How to Actually Stop Drones From Flying Over Your House


Your home is the one place where privacy feels like a guarantee. Data breaches and security risks may happen online, but in your home, you should feel in control of the boundaries.

However, the rise in consumer drone buyers has likely led to an increase in drones flying around your area. Regardless of the drone pilot’s intent, it can feel invasive and distressing.

So, how do you stop drones from flying over your house?

The best way to stop a drone from flying on your property is to talk to the pilot.

If that doesn’t work, here is a breakdown of what you can and CAN’T do to remedy your drone problem, as well as an overview of the current privacy laws surrounding drones.

Current Drone Regulations

You may be asking yourself, ‘can a drone fly over my house legally?’ The answer is yes.

Contrary to popular belief, we don’t have ownership of the land above our homes, even if we own the house and land it’s on.

Up to 400ft is considered uncontrolled airspace and can be accessed by anyone.

It’s under the jurisdiction of the Federal Aviation Administration (FAA). Above that point, you’re in controlled airspace and would need special licensing from the FAA to pilot in it.

It’s also worth noting that any drone weighing more than 249g is required by law to register with the FAA, so it’s likely the drone pilots bothering you are doing nothing illegal, making taking one down legally a tricky issue.

You may find some reprieve based on what state you live in though.

Drone Laws on Privacy by State

Check your state’s privacy laws about drones here and here to see if there is anything relevant to unwanted drone activity. 

There is a chance that your state has adopted legislation challenging this.

Some states recognize a ‘buffer zone’ between where aircraft in the navigable airspace and the public have the right of transit but must not interfere with your use of the land below it.

In the end, the law is still being worked out on how drones can and can’t be used.


In a 2018 Arkansas law, the crime of video voyeurism (codified at AR Code § 5-16-101 (2018)) protects individuals’ reasonable expectation of privacy from “video voyeurism” perpetuated by drones.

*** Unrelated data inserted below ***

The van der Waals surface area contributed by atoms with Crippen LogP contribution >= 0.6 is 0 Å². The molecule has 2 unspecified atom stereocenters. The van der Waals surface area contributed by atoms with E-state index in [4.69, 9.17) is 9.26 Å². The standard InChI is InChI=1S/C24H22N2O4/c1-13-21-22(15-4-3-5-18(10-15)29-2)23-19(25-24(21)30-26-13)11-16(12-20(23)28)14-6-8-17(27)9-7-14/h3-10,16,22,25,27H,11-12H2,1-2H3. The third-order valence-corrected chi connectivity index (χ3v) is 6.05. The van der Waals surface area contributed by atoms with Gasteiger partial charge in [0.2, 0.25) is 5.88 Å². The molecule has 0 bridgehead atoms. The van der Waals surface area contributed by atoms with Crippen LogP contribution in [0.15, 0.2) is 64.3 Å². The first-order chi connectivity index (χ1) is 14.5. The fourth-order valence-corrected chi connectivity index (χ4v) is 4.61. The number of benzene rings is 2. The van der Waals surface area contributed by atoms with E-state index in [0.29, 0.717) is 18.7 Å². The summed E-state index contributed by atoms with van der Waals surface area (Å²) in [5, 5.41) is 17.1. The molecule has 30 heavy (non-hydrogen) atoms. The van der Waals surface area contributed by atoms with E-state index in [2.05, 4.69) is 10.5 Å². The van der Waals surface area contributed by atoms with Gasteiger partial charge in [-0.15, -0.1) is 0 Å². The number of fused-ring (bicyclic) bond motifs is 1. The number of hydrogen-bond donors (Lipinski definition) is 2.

A violation of this is a class D felony.


California’s Civil Code Section 1708.8 prohibits capturing:

“Any type of visual image, sound recording, or other physical impressions of the plaintiff engaging in a private, personal, or familial activity, through the use of any device, regardless of whether there is a physical trespass”

This includes drones. Guilty parties are liable to pay numerous damages and a civil fine of between $5,000 – $50,000.


Delaware made it illegal to “harass another person on private property,” or “invade the privacy of another person on private property,” in 2018 at the risk of an unclassified misdemeanor for a first offense, a class B misdemeanor for a second or subsequent offense, and class A misdemeanor if physical injury to a person or damage to property occurs as a result of a violation.


In 2015, Florida enacted the Freedom from Unwarranted Surveillance Act, S.B. 766 (codified at Florida Statutes § 934.50).

According to this law, private individuals cannot be surveilled by drones without their consent, and backs this up with a right to private action, including injunctive relief, and compensatory and punitive charges. 


Mississippi has made it a felony to use a drone to “look through a window, hole, opening or otherwise” into somewhere the person inside has a reasonable expectation of privacy, without the consent of every person present.


Texas has outlawed using an:

“Unmanned aircraft to capture an image of an individual or privately owned real property in this state with the intent to conduct surveillance on the individual or property captured in the image.”

Doing so is a class C misdemeanor.

How To Take Down A Drone Legally

In the name of transparency, there is no way to take down a flying drone legally unless you have true hard evidence of it trespassing on your private property and proof of it violating your safety.

 So you would need hard proof of the drone:

  • Violating your privacy by taking photos or videos of you without your consent
  • Putting you or a family at risk due to reckless flying
  • Interfering in your life in a way that’s causing a negative impact

The FAA fought tooth and nail for drones to be recognized as aircrafts, and taking one down would be the same as taking down a commercial airplane or helicopter and can result in up to 20 years in federal prison and thousands of dollars in fines.

Not to mention, drones are considered the private property of the pilot, and damaging it would be damaging someone else’s private property, leading to an offense against you.

Plus, the act of forcefully taking down a drone could cause damage to others upon impact.

Not even law enforcement are permitted to legally shoot down a drone.